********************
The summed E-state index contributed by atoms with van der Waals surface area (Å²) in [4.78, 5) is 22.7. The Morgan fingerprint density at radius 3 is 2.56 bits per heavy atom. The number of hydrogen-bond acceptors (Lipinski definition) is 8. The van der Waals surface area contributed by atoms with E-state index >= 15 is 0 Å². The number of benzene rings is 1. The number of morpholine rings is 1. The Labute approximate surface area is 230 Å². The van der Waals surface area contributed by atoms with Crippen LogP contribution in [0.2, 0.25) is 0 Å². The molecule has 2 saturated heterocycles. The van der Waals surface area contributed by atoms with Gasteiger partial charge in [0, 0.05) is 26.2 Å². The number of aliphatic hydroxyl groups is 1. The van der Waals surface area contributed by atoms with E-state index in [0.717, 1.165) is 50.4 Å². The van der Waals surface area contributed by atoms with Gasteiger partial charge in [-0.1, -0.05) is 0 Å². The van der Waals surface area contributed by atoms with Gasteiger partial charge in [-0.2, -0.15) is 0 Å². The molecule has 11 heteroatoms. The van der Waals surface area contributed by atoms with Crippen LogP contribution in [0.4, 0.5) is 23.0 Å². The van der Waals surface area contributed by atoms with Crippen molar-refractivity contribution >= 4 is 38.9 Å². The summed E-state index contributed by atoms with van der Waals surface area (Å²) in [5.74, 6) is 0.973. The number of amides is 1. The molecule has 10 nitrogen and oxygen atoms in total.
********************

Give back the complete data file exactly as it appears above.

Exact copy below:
The summed E-state index contributed by atoms with van der Waals surface area (Å²) in [4.78, 5) is 22.7. The Morgan fingerprint density at radius 3 is 2.56 bits per heavy atom. The number of hydrogen-bond acceptors (Lipinski definition) is 8. The van der Waals surface area contributed by atoms with E-state index >= 15 is 0 Å². The number of benzene rings is 1. The number of morpholine rings is 1. The Labute approximate surface area is 230 Å². The van der Waals surface area contributed by atoms with Crippen LogP contribution in [0.2, 0.25) is 0 Å². The molecule has 2 saturated heterocycles. The van der Waals surface area contributed by atoms with Gasteiger partial charge in [0, 0.05) is 26.2 Å². The number of aliphatic hydroxyl groups is 1. The van der Waals surface area contributed by atoms with E-state index in [0.717, 1.165) is 50.4 Å². The van der Waals surface area contributed by atoms with Gasteiger partial charge in [-0.1, -0.05) is 0 Å². The van der Waals surface area contributed by atoms with Gasteiger partial charge in [-0.2, -0.15) is 0 Å². The molecule has 11 heteroatoms. The van der Waals surface area contributed by atoms with Crippen LogP contribution in [0.4, 0.5) is 23.0 Å². The van der Waals surface area contributed by atoms with Crippen molar-refractivity contribution >= 4 is 38.9 Å². The summed E-state index contributed by atoms with van der Waals surface area (Å²) in [5.74, 6) is 0.973. The number of amides is 1. The molecule has 10 nitrogen and oxygen atoms in total.